I know it was harder for me to watch the underwater data collection than to be the one collecting it. I kept thinking various directions (which of course John could not hear even if I shouted them to him) like 'point the camera down, follow the dolphin longer, dive down' … and more. But, John did a great job!
Of course, the dolphins noticed right away that the regular green camera operator was not present. They swam John repeatedly around each pool and made swift buzzing passes by him. It was actually quite comical, when I was not thinking directions.
Comments from John: This is he first time that I have actually been allowed to use the MVA around dolphins. Until now, I have been relegated to overseeing maintenance and refinement of the MVAs … and conducting most of the construction on the last two housings.
We spent a bit more than an hour this afternoon (after data collection) exploring a bit more of the island. Blue Lagoon Island, as it is now known, was originally called Salt Cay and pirates or sailing vessels used to purchase salt to preserve their stores for long voyages. The custom's house was where taxes were paid for the salt.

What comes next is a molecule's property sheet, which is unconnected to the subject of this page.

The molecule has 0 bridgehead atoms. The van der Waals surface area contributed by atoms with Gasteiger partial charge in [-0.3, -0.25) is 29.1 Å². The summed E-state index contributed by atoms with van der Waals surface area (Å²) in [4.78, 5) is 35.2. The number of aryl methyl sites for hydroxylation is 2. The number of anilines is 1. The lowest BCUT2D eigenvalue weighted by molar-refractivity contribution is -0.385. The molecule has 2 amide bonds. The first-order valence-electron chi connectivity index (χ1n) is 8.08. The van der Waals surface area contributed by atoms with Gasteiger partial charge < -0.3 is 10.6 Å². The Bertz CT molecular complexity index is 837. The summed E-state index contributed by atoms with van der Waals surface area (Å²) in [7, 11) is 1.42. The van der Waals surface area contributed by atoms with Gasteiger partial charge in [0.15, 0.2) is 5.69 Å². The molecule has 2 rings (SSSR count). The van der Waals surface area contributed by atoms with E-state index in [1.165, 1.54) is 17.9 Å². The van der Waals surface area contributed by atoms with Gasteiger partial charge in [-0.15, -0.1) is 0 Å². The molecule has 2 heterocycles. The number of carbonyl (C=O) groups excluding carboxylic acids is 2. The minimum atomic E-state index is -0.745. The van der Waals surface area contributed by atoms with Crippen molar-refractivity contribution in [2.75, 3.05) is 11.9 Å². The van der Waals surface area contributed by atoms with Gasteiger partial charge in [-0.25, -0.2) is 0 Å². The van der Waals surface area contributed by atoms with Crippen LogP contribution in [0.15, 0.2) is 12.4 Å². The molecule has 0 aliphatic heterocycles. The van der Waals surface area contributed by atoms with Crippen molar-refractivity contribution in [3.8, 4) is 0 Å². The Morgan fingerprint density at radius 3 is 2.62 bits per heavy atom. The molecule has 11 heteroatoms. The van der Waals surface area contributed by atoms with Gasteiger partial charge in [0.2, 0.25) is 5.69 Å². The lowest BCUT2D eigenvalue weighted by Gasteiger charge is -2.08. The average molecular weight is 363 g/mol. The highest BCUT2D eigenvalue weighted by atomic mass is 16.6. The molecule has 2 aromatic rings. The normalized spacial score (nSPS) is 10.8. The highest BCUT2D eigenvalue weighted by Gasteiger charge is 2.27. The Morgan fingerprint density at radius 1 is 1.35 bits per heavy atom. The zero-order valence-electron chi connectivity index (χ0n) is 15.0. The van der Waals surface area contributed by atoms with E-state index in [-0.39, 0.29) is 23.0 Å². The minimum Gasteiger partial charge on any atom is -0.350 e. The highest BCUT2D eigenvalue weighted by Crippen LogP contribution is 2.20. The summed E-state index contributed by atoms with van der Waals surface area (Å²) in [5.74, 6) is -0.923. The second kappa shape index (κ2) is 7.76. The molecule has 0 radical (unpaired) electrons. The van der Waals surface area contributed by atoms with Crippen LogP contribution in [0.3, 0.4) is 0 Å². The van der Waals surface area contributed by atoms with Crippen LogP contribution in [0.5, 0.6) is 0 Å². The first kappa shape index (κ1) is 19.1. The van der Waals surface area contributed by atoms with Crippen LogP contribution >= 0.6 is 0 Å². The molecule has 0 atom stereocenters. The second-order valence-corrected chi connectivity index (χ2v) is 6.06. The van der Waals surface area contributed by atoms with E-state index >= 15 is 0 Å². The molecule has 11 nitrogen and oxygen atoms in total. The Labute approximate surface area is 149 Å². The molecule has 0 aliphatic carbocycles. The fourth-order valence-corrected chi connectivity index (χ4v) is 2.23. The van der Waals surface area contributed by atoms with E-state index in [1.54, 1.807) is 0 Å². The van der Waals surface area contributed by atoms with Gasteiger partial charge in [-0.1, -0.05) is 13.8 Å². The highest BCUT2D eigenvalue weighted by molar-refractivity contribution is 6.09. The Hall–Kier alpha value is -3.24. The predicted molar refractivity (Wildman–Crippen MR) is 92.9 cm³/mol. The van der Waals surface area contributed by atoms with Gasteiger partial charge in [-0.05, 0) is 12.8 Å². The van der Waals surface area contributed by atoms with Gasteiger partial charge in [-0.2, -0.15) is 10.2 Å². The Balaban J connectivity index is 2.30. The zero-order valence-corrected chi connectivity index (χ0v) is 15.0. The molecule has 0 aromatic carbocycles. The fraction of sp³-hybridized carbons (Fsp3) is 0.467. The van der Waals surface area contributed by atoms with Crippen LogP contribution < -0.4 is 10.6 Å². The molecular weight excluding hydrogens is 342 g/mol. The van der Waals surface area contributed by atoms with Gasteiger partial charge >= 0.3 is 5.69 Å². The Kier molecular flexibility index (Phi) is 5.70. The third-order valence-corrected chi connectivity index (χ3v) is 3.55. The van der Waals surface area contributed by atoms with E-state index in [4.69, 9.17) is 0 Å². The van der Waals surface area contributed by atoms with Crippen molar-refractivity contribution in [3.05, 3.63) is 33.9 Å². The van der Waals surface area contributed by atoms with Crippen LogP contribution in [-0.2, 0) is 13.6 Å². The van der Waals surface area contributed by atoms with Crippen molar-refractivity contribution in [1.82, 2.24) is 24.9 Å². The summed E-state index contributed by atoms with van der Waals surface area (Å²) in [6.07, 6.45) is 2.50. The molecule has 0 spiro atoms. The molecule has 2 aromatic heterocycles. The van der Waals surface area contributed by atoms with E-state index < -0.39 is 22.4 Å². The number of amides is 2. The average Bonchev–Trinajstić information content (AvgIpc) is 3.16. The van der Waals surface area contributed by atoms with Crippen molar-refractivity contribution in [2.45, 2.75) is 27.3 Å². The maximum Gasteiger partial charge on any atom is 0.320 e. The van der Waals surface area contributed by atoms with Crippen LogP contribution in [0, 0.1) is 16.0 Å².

In the early to mid 1990's Salt Cay was bought by the McCutcheon family and renamed Treasure Island, though I do not think they found buried treasure. Mr. McCutcheon brought many treasures to the island and shared it with many celebrity visitors during his heyday. The buddha statue he brought to the island still stands sentinel over the island.
This is truly a neat place to study dolphins and learn a bit more of the local marine lore.
Tomorrow will hopefully bring more data collection for me, from underwater.